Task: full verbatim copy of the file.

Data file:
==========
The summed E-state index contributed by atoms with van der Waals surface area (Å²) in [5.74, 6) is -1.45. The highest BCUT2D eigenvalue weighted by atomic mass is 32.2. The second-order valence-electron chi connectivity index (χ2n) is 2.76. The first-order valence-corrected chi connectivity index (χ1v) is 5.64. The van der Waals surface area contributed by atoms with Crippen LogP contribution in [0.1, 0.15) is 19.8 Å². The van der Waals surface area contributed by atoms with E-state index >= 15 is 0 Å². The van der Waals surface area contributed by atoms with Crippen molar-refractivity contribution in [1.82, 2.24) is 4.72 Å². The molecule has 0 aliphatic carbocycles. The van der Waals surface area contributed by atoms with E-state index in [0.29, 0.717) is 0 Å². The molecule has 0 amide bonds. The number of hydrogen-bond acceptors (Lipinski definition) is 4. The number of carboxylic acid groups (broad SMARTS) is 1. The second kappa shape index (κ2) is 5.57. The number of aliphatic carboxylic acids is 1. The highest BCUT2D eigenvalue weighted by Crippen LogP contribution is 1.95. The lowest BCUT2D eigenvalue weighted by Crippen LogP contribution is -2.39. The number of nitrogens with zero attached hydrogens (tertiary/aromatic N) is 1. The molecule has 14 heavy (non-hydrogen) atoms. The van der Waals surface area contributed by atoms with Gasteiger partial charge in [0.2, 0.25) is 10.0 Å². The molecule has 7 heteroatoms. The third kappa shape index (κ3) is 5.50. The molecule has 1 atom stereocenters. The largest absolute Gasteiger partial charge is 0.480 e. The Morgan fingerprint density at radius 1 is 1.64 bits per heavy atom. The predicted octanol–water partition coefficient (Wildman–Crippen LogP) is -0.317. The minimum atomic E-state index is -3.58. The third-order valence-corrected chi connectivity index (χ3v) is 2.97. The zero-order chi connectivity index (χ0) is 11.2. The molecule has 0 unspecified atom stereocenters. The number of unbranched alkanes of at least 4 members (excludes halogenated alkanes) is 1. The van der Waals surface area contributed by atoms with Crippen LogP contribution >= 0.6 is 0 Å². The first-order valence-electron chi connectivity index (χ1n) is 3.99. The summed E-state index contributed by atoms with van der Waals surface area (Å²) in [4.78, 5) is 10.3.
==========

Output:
The summed E-state index contributed by atoms with van der Waals surface area (Å²) in [5.74, 6) is -1.45. The highest BCUT2D eigenvalue weighted by atomic mass is 32.2. The second-order valence-electron chi connectivity index (χ2n) is 2.76. The first-order valence-corrected chi connectivity index (χ1v) is 5.64. The van der Waals surface area contributed by atoms with Crippen LogP contribution in [0.1, 0.15) is 19.8 Å². The van der Waals surface area contributed by atoms with E-state index >= 15 is 0 Å². The van der Waals surface area contributed by atoms with Crippen molar-refractivity contribution in [1.82, 2.24) is 4.72 Å². The molecule has 0 aliphatic carbocycles. The van der Waals surface area contributed by atoms with E-state index in [0.29, 0.717) is 0 Å². The molecule has 0 amide bonds. The number of hydrogen-bond acceptors (Lipinski definition) is 4. The number of carboxylic acid groups (broad SMARTS) is 1. The second kappa shape index (κ2) is 5.57. The number of aliphatic carboxylic acids is 1. The highest BCUT2D eigenvalue weighted by Crippen LogP contribution is 1.95. The lowest BCUT2D eigenvalue weighted by Crippen LogP contribution is -2.39. The number of nitrogens with zero attached hydrogens (tertiary/aromatic N) is 1. The molecule has 14 heavy (non-hydrogen) atoms. The van der Waals surface area contributed by atoms with Gasteiger partial charge in [0.2, 0.25) is 10.0 Å². The molecule has 7 heteroatoms. The third kappa shape index (κ3) is 5.50. The molecule has 1 atom stereocenters. The largest absolute Gasteiger partial charge is 0.480 e. The Morgan fingerprint density at radius 1 is 1.64 bits per heavy atom. The predicted octanol–water partition coefficient (Wildman–Crippen LogP) is -0.317. The minimum atomic E-state index is -3.58. The third-order valence-corrected chi connectivity index (χ3v) is 2.97. The zero-order chi connectivity index (χ0) is 11.2. The molecule has 0 unspecified atom stereocenters. The number of unbranched alkanes of at least 4 members (excludes halogenated alkanes) is 1. The van der Waals surface area contributed by atoms with Crippen LogP contribution >= 0.6 is 0 Å². The first-order valence-electron chi connectivity index (χ1n) is 3.99. The summed E-state index contributed by atoms with van der Waals surface area (Å²) in [4.78, 5) is 10.3.